Chuck’s Place: Trigger, Habit or Both?

A sting can cause a trigger; gathering pollen is a habit!
– Photo by Jan Ketchel

“That really triggered me!” ┬áHere, a sore spot, a vulnerability has been touched by someone’s comment, setting off this emotionally explosive reaction. Typically, the wounded party expects that others should know and respect this sensitivity and refrain from going near it. One often feels entitled to an apology.

A trigger is anything that can cause one to remember and feel an unprocessed emotionally charged experience. If someone tries to forget being attacked by a dog, the mere mention of its name can arouse anger and terror. Inwardly, the experience of being bitten has been pushed out of consciousness, protecting one from the discomfort of the reactivated memory.

The psyche envelops overwhelming experiences with strong defenses to keep the dreaded event far away from consciousness. Traumatic events may be so far removed from consciousness as to render one amnesic of their existence, even for decades.

Though the need for distance from a disturbing event may be necessary to function, it comes at the price of wholeness. The psyche must employ a good amount of energy to contain the disowned, unwanted or unknown parts of its experience. Furthermore, relaxed functioning may be compromised, as vigilance may be needed to avoid encounters with triggers associated with the split-off experience.

Ultimately, all events of a lifetime must be reconciled. A shamanic recapitulation, in this life, emotionally neutralizes all experience, rendering the psyche fully cohesive and able to be open to life without concern for triggers.

The life review referenced in near-death experiences, or reported by spirits in the afterlife, is required before one can advance into new life. Problems we haven’t resolved will preoccupy our lives, regardless of what subtle plane we may transition to. Recapitulation in this life both frees one for fulfillment in this life but also advances one in preparation for new life in the afterlife.

Habits are automatic beliefs, programs or pre-programmed behaviors that lie dormant in the subconscious mind. Programs are connected to genetic coding, as well as instinctive and archetypal imperatives that are specific to the nuances of the human species.

When a need or suggestion is encountered, the subconscious automatically activates the relevant program to address the situation. Thus, if one is attacked the subconscious will automatically activate fight, flight or freeze in response to the event. These reactions are not reactions to triggers, they are purely instinctive reactions to an existential threat. An instinctive habit is objective, a trigger is subjective.

The subconscious is also filled with habits that are derived from one’s subjective experience in this life. Thus, a person who has been bitten by a dog may consciously choose to always avoid dogs. This intentional behavior becomes a suggestion to the subconscious mind that molds it into an automatic, unconscious habit.

Thus, for instance, our bitten subject may unconsciously find themselves only walking certain routes that are known to be dog free. Now, if, while calmly walking one of these routes, a bark is heard, the subject may be triggered into emotional distress via encounter with the unreconciled memory of the original bite.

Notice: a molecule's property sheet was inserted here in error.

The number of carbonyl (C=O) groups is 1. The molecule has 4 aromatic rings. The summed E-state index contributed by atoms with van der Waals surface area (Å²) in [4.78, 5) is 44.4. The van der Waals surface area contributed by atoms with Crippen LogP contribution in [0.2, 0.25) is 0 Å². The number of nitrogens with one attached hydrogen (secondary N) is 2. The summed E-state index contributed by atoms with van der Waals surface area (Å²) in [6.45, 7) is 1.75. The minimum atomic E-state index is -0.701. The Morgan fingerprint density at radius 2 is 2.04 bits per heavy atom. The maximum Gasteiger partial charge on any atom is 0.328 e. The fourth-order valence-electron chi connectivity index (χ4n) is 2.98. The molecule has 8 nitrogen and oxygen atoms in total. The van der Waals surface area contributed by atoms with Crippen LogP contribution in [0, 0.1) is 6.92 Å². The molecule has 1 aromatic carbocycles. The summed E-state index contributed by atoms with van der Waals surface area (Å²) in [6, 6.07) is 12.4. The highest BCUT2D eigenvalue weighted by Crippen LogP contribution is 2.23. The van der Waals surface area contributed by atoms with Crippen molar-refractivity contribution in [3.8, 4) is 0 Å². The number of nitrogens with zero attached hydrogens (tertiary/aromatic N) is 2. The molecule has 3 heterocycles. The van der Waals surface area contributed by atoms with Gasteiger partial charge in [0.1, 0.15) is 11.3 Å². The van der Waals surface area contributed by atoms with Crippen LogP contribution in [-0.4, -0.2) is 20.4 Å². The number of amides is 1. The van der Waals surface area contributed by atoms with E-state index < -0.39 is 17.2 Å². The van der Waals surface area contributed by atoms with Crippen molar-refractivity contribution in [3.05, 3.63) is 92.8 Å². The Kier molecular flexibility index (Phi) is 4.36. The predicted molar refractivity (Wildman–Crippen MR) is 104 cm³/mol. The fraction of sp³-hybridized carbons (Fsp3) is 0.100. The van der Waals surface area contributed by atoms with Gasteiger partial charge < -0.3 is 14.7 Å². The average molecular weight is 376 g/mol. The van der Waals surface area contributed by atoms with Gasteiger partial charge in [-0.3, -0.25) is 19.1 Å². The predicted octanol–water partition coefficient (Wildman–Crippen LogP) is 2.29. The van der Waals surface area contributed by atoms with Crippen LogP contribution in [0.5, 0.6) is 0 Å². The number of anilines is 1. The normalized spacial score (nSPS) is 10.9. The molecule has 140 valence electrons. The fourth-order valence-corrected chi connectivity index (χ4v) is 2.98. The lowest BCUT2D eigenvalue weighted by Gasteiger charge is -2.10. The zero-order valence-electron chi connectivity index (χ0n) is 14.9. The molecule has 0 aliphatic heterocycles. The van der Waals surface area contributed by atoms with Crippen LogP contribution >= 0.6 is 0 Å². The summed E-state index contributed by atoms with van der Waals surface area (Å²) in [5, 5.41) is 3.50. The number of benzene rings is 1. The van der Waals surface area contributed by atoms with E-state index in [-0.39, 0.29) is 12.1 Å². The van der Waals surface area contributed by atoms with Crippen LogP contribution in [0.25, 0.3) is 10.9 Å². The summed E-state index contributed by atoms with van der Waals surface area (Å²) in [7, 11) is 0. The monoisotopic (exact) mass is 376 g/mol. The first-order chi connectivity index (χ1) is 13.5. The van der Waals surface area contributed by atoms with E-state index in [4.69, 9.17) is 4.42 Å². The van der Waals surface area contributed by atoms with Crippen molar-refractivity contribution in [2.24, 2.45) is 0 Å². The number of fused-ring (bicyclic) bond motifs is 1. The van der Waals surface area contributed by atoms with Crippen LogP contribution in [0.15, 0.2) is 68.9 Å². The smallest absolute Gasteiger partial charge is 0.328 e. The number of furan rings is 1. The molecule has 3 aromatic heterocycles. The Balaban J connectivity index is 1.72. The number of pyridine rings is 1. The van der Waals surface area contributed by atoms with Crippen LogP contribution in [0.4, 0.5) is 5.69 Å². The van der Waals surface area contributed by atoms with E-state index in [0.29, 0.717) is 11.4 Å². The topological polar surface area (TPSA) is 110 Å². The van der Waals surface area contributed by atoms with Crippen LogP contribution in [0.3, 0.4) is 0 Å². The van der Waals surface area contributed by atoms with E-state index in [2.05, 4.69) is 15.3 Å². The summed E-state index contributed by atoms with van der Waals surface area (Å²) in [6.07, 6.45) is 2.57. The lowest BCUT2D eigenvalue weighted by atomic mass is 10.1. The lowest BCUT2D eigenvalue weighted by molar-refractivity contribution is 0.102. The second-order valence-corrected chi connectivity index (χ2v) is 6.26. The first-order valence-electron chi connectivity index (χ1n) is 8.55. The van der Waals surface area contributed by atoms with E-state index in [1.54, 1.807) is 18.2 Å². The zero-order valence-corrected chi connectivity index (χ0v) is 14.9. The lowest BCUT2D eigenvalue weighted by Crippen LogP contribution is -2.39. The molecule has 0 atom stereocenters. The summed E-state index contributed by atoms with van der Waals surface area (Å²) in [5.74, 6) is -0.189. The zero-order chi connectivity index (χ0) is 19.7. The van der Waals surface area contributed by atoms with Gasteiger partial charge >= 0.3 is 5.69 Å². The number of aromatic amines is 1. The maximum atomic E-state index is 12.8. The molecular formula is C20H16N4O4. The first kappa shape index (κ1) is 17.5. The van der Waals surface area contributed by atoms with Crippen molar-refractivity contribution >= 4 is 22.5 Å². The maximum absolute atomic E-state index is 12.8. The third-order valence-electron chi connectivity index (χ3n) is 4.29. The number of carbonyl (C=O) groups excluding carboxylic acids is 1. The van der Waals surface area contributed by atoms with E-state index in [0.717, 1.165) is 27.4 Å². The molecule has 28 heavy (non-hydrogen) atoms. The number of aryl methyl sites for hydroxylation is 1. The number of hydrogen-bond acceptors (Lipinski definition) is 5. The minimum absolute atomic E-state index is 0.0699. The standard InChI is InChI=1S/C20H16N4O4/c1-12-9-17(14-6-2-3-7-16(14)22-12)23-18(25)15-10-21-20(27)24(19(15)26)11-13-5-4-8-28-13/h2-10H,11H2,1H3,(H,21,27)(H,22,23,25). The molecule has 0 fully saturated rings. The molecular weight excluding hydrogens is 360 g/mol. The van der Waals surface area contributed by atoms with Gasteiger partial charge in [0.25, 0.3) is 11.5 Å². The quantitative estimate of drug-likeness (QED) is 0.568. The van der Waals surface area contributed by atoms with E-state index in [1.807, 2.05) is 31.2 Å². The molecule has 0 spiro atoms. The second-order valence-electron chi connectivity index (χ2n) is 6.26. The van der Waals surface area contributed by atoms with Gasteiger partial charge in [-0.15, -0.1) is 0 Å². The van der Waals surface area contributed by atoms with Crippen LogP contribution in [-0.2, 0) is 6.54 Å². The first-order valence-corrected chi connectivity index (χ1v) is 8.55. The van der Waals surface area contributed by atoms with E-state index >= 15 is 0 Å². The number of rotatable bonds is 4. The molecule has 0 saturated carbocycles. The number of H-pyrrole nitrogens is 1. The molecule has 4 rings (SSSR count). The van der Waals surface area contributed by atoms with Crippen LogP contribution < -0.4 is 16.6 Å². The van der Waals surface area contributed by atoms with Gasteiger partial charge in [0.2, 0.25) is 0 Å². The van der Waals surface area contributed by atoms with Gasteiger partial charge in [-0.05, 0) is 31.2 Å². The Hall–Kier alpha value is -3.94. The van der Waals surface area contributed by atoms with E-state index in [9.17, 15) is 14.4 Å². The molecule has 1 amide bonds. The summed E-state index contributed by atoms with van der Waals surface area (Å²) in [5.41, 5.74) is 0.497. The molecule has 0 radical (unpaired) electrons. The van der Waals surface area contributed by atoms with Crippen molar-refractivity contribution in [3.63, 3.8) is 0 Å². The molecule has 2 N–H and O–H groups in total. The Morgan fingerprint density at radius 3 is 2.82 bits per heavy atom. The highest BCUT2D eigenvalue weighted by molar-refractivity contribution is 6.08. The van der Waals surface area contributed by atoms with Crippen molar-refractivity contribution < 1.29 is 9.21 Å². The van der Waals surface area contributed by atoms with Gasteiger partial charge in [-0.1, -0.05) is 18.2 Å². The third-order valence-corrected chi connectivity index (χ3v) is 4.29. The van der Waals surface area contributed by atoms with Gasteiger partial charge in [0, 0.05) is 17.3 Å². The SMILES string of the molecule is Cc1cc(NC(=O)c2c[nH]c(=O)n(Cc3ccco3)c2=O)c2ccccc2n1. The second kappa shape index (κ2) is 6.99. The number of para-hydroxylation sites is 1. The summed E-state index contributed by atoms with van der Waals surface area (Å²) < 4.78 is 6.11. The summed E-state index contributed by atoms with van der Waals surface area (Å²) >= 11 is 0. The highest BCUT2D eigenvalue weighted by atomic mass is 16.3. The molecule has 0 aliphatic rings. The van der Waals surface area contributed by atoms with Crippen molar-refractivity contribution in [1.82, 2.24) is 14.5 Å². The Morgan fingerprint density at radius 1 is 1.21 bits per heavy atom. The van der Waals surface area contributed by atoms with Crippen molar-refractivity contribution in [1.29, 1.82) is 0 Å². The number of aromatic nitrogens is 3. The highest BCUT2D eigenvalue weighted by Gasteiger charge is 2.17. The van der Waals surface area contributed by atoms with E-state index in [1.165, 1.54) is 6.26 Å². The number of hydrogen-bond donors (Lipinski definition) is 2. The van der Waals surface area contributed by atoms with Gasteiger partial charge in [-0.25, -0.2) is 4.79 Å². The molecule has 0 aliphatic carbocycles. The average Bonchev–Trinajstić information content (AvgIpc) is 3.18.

While triggers require a successful recapitulation if they are to be neutralized, habits, to change, require new suggestions to the subconscious mind. Thus, if one’s habit is a belief that one is unable to dance, one must first eliminate the conscious restating of this long-held belief. The subconscious will only manifest the suggestions one states.

To change a habit we must routinely state the new instruction to the subconscious mind: “I am able to dance.” This is not a discussion with the conscious mind. No reasoning or processing is required. What is required is the statement of intended fact to the subconscious, without any discussion.

To avoid conflicting suggestions to the subconscious, which virtually nullifies the formation of new habits, it is critical that one have complete faith in one’s suggestion. If one can embrace the belief that anything is possible then one can mobilize the requisite intensity of suggestion most likely to influence the subconscious.

One is often tested by the subconscious by the activation of old programs, despite one’s new intent. Old habits will reassert themselves until the new habit is established. Be calm, patient and persevering until the subconscious automatically prompts the newly established program. Simply repeat the new intent with calm assurance that it will manifest.

Trigger and habit are frequently intertwined. A new habit will be blocked from formation if a defensive habit must be retained to protect one from a potential trigger. Triggers, which represent split off experiences, must be neutralized through recapitulation before a habit, used to keep triggers at bay, can be effectively replaced.

Though both habits and triggers may be permanently altered, their pathways to change are distinctly different. Triggers must be processed at a conscious level to be neutralized; habits require rote repetition of new marching orders to the subconscious to result in a changed habit.

When triggers and habits are intertwined it is necessary to first reconcile  the triggered event to effectively free the subconscious to take in the instructions for the desired change of habit. Change itself is always possible. Remember, anything is possible!



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